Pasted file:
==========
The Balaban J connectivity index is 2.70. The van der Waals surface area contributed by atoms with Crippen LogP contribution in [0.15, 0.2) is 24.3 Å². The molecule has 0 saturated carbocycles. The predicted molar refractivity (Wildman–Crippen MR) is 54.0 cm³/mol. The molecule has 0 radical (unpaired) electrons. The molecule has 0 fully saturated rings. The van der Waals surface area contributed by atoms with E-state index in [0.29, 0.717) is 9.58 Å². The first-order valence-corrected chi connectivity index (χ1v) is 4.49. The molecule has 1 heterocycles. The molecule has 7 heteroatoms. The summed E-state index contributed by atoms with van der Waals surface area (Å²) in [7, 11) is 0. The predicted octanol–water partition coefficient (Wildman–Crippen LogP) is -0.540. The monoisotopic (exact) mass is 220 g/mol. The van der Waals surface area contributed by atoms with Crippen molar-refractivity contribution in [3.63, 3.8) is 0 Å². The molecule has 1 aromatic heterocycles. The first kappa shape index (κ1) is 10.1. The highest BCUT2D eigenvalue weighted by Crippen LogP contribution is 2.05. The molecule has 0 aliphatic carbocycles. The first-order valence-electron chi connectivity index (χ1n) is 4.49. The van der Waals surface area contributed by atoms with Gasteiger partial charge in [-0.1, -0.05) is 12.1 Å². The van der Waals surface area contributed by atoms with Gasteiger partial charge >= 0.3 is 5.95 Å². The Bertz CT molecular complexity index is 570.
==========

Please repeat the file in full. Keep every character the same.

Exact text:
The Balaban J connectivity index is 2.70. The van der Waals surface area contributed by atoms with Crippen LogP contribution in [0.15, 0.2) is 24.3 Å². The molecule has 0 saturated carbocycles. The predicted molar refractivity (Wildman–Crippen MR) is 54.0 cm³/mol. The molecule has 0 radical (unpaired) electrons. The molecule has 0 fully saturated rings. The van der Waals surface area contributed by atoms with E-state index in [0.29, 0.717) is 9.58 Å². The first-order valence-corrected chi connectivity index (χ1v) is 4.49. The molecule has 1 heterocycles. The molecule has 7 heteroatoms. The summed E-state index contributed by atoms with van der Waals surface area (Å²) in [7, 11) is 0. The predicted octanol–water partition coefficient (Wildman–Crippen LogP) is -0.540. The monoisotopic (exact) mass is 220 g/mol. The van der Waals surface area contributed by atoms with Crippen molar-refractivity contribution in [3.63, 3.8) is 0 Å². The molecule has 1 aromatic heterocycles. The first kappa shape index (κ1) is 10.1. The highest BCUT2D eigenvalue weighted by Crippen LogP contribution is 2.05. The molecule has 0 aliphatic carbocycles. The first-order valence-electron chi connectivity index (χ1n) is 4.49. The van der Waals surface area contributed by atoms with Gasteiger partial charge in [-0.1, -0.05) is 12.1 Å². The van der Waals surface area contributed by atoms with Gasteiger partial charge >= 0.3 is 5.95 Å². The Bertz CT molecular complexity index is 570.